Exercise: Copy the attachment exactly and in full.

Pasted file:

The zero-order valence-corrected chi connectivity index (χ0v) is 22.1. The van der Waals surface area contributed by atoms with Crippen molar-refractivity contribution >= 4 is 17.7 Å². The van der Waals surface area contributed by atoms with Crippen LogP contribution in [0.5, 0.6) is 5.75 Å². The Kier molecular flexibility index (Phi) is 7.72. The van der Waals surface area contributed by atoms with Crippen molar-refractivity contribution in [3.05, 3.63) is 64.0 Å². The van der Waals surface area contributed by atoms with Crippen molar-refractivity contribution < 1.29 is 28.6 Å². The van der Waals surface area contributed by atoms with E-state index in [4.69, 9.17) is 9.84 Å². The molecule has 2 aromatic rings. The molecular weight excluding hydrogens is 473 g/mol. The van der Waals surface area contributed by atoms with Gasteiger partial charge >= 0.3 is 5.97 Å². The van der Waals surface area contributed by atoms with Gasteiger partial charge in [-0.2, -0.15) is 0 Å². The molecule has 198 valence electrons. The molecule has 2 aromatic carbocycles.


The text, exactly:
The zero-order valence-corrected chi connectivity index (χ0v) is 22.1. The van der Waals surface area contributed by atoms with Crippen molar-refractivity contribution >= 4 is 17.7 Å². The van der Waals surface area contributed by atoms with Crippen LogP contribution in [0.5, 0.6) is 5.75 Å². The Kier molecular flexibility index (Phi) is 7.72. The van der Waals surface area contributed by atoms with Crippen molar-refractivity contribution in [3.05, 3.63) is 64.0 Å². The van der Waals surface area contributed by atoms with Crippen molar-refractivity contribution < 1.29 is 28.6 Å². The van der Waals surface area contributed by atoms with E-state index in [4.69, 9.17) is 9.84 Å². The molecule has 2 aromatic rings. The molecular weight excluding hydrogens is 473 g/mol. The van der Waals surface area contributed by atoms with Gasteiger partial charge >= 0.3 is 5.97 Å². The van der Waals surface area contributed by atoms with Gasteiger partial charge in [-0.2, -0.15) is 0 Å². The molecule has 198 valence electrons. The molecule has 2 aromatic carbocycles.